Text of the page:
The now empty lot at 410 Cook Street in Whitehorse on Jan. 19. As developers move forward with plans for a housing development that would feature 16 micro-units, Whitehorse city council is considering a zoning change that would reduce the number of required parking spaces. (Crystal Schick/Yukon News file)

The now empty lot at 410 Cook Street in Whitehorse on Jan. 19. As developers move forward with plans for a housing development that would feature 16 micro-units, Whitehorse city council is considering a zoning change that would reduce the number of required parking spaces. (Crystal Schick/Yukon News file)

Rezoning recommended

Council considers moving forward with change for 410 Cook Str.

The rezoning of 410 Cook Street could move forward March 22 despite opposition expressed during a public hearing held in February.

At Whitehorse city council’s March 15 meeting, city planner Sidharth Agarwal brought forward a public hearing report on the proposed zoning change along with a recommendation council move forward with second and third reading of the rezoning.

The five-page report highlighted the issues brought up in the eight submissions expressing opposition to the proposal as well as the four submissions stating support.

The plans, as proposed, would see a housing project featuring 16 micro-units built along with two commercial spaces. Developers are asking for the zoning change to reduce the required parking.

Under the proposal, the required residential parking spaces would change from eight (at one parking spot per two units) to seven (less than one space per two units), from two spaces for visitor parking (at a required one spot for every seven units) to none, and from one required loading space for 930 cubic meters of gross floor area to none.

Commercial parking would remain the same at one space with an option to pay cash-in-lieu of providing that space.

In his report, Agarwal noted those opposed to the zoning change argued the proposed parking would not meet the needs of future residents, would lead to more drivers parking on the street, road safety issues and could impact snow clearing. Concerns were also expressed over the potential lack of space available for landscaping, possible shadowing and expressed a need for changes to overall parking regulations.

Support for the rezoning expressed in four submissions was also highlighted in the report. Agarwal noted those in support cited the need for more affordable housing in the city.

Throughout the report, Agarwal highlighted a number of plans and documents that stress the need for housing in the city, while also noting it could provide options for residents who don’t own vehicles and noting there are options the city has to manage on-street parking.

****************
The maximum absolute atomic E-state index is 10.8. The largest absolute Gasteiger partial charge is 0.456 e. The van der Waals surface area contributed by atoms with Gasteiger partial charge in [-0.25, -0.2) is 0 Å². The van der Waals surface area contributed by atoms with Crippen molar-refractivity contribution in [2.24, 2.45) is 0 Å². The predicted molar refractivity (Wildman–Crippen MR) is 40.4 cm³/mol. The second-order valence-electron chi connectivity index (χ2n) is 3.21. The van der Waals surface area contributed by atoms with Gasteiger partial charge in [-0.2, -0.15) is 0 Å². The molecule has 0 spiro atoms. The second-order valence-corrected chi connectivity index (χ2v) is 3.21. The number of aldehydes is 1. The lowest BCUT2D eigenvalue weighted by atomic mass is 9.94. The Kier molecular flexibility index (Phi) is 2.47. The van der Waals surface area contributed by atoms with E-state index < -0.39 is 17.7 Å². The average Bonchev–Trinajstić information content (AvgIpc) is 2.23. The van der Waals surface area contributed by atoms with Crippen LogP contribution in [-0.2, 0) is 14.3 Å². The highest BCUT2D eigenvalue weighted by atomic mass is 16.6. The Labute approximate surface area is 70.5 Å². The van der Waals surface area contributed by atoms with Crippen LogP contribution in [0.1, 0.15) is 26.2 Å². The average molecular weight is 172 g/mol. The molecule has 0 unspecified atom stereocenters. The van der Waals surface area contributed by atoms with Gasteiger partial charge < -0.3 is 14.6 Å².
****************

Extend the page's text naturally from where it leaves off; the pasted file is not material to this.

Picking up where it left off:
“While many residents have raised concerns … with the proposed amendment, there is also some support for the proposed amendment from residents and it is in line with the council’s strategic priorities, Safe at Home plan, Sustainability Plan, Official Community Plan and Housing Action Plan for Yukon,” Agarwal said. “Increased traffic and parking activity naturally accompany all development and densification projects, but there are also benefits to be considered.

“Notably, the proposed development will increase the affordable housing supply within the Downtown. Through densification, it will help reduce sprawl and traffic, and provide more opportunities for residents to walk/bike to work.”

It will be another week before council votes on whether to move forward with the final two readings of the bylaw, but parking and the future of the area was the focus of discussion among council following Agarwal’s presentation.

As Coun. Laura Cabott pointed out, it’s anticipated the area will see high-density development in the years to come.

“I think we need to be very careful at this stage,” she said.

Cabott also suggested that while in larger cities there may be a portion of the population that doesn’t own their own vehicles, in Whitehorse that percentage is much less. As she pointed out, to get anywhere outside city limits or if you want to go anywhere quickly, you need a vehicle and there are many residents who have their own vehicle as a means to access the nearby wilderness or to get out of town even if they choose to walk, bike or use transit to get around the city.

Coun. Steve Roddick, meanwhile, suggested it may be time to look at incentives for those who don’t take up parking spaces, such as charging a fee for on-site parking spots. He stressed though the city would have to take greater measures to deal with on-street parking as well.

Another issue that came up for Coun. Dan Boyd was the argument that the project may not be viable without the reduction in parking requirements.

He questioned whether the city has any means to test the viability of the project with current parking regulations.

As city planning manager Melodie Simard noted though, the city does not have a real estate branch that could look at those issues. She added that it has been well-documented that parking requirements can be a barrier to development in these types of projects.

Agarwal also noted that while the city doesn’t have a performance test to see if such a project would be viable, meetings are held with developers as they move through the city process.

“We work with developers to see what reasonably makes sense,” he said.

Council will vote on whether to move ahead with the final two readings of the bylaw next week.

Contact Stephanie Waddell at


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